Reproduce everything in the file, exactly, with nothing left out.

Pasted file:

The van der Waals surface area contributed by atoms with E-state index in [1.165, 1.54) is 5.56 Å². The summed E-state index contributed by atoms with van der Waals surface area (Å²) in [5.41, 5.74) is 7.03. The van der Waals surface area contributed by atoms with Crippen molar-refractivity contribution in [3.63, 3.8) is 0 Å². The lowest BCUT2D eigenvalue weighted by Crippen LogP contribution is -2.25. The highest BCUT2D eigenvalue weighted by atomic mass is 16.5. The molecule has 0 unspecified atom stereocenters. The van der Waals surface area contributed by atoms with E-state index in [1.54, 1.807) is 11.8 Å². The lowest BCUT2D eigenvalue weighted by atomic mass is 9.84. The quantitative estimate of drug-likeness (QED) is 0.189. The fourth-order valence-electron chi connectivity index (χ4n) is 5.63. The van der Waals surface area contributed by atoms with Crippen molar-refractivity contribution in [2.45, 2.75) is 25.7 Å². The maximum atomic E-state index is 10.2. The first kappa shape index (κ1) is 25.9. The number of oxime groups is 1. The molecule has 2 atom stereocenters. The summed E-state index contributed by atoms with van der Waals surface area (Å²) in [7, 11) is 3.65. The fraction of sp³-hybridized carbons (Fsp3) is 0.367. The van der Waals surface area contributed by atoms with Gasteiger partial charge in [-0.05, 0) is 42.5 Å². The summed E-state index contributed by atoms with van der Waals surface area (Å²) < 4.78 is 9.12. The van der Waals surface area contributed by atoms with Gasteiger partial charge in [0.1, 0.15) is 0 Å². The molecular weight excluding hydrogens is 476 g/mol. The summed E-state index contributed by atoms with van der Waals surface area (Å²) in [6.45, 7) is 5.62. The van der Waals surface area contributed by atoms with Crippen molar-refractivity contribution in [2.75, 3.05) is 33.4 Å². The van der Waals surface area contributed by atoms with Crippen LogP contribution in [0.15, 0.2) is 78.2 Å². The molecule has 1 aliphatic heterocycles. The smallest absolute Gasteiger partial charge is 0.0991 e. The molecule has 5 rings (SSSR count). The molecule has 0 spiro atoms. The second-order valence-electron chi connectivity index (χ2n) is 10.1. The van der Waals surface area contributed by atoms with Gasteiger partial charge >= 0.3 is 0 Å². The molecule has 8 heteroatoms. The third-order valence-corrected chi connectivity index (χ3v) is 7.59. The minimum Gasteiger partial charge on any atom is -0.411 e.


The van der Waals surface area contributed by atoms with E-state index in [1.165, 1.54) is 5.56 Å². The summed E-state index contributed by atoms with van der Waals surface area (Å²) in [5.41, 5.74) is 7.03. The van der Waals surface area contributed by atoms with Crippen molar-refractivity contribution in [3.63, 3.8) is 0 Å². The lowest BCUT2D eigenvalue weighted by Crippen LogP contribution is -2.25. The highest BCUT2D eigenvalue weighted by atomic mass is 16.5. The molecule has 0 unspecified atom stereocenters. The van der Waals surface area contributed by atoms with E-state index in [1.54, 1.807) is 11.8 Å². The lowest BCUT2D eigenvalue weighted by atomic mass is 9.84. The quantitative estimate of drug-likeness (QED) is 0.189. The fourth-order valence-electron chi connectivity index (χ4n) is 5.63. The van der Waals surface area contributed by atoms with Crippen molar-refractivity contribution in [2.45, 2.75) is 25.7 Å². The maximum atomic E-state index is 10.2. The first kappa shape index (κ1) is 25.9. The number of oxime groups is 1. The molecule has 2 atom stereocenters. The summed E-state index contributed by atoms with van der Waals surface area (Å²) in [7, 11) is 3.65. The fraction of sp³-hybridized carbons (Fsp3) is 0.367. The van der Waals surface area contributed by atoms with Gasteiger partial charge in [-0.05, 0) is 42.5 Å². The summed E-state index contributed by atoms with van der Waals surface area (Å²) < 4.78 is 9.12. The van der Waals surface area contributed by atoms with Gasteiger partial charge in [0.1, 0.15) is 0 Å². The molecular weight excluding hydrogens is 476 g/mol. The summed E-state index contributed by atoms with van der Waals surface area (Å²) in [6.45, 7) is 5.62. The van der Waals surface area contributed by atoms with Crippen molar-refractivity contribution in [2.75, 3.05) is 33.4 Å². The van der Waals surface area contributed by atoms with Crippen LogP contribution in [0.15, 0.2) is 78.2 Å². The molecule has 1 aliphatic heterocycles. The smallest absolute Gasteiger partial charge is 0.0991 e. The molecule has 5 rings (SSSR count). The molecule has 0 spiro atoms. The second-order valence-electron chi connectivity index (χ2n) is 10.1. The van der Waals surface area contributed by atoms with Gasteiger partial charge >= 0.3 is 0 Å². The molecule has 8 heteroatoms. The third-order valence-corrected chi connectivity index (χ3v) is 7.59. The minimum Gasteiger partial charge on any atom is -0.411 e.